One of these types of genetic mutations is called a gain of 1q, or three or more extra copies of the 1q chromosome. If there are four or more copies of the 1q chromosome, it is considered to be a high risk feature and patients don't live as long as other types of myeloma. 
 
Dutch researchers have found that multiple myeloma with the 1q gain may respond to an MCL-1 inhibitor called S63845 by testing it in 31 human myeloma cell lines and in 47 bone marrow biopsy samples from myeloma patients. For the first time, they found that myeloma patients with the 1q gain (or amplification) are significantly more sensitive to the inhibition of MCL-1. They also found that having high beta-2 microglobulin and having kidney issues also correlated with increased sensitivity to MCL-1 inhibitor treatment. 
 
MCL-1 is a protein that is made from the MCL gene and it belongs to the Bcl-2 family. If this gene is mutated, then it can stop cancer cells from dying when they should. This prosurvival mechanism commonly occurs in blood cancers, including multiple myeloma. Because MCL1 is one of the genes located on 1q21, the researchers hypothesized that amplification of 1q21 would lead to increased MCL-1 expression and make MCL-1 easier to target.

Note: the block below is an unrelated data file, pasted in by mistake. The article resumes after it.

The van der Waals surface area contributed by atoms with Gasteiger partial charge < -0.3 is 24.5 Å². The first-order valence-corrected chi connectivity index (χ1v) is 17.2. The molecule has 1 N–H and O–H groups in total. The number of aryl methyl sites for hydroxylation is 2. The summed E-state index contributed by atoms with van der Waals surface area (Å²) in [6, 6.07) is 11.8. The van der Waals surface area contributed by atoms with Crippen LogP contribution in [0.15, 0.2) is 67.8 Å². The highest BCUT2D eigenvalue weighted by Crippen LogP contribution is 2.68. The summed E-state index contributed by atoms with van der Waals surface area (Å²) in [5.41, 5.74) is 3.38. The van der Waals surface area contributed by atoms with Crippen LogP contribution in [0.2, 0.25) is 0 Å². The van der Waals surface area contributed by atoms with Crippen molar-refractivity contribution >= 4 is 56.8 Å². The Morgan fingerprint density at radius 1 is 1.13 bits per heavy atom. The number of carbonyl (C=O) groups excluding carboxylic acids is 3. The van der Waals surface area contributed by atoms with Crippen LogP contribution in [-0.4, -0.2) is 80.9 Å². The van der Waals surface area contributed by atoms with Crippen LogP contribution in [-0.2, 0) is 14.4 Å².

The researchers tested all samples with three types of therapy: 1) S63845 (the MCL-inhibitor), 2) Venetoclax (a Bcl-2 inhibitor) and 3) A-1331852 (a BCL-XLi inhibitor). They tested them alone and then in combination. When used alone, the S63845 killed the most myeloma cells compared to the other two treatments. This indicated that the 1q gain myeloma was particularly solely dependent on MCL-1 expression for survival.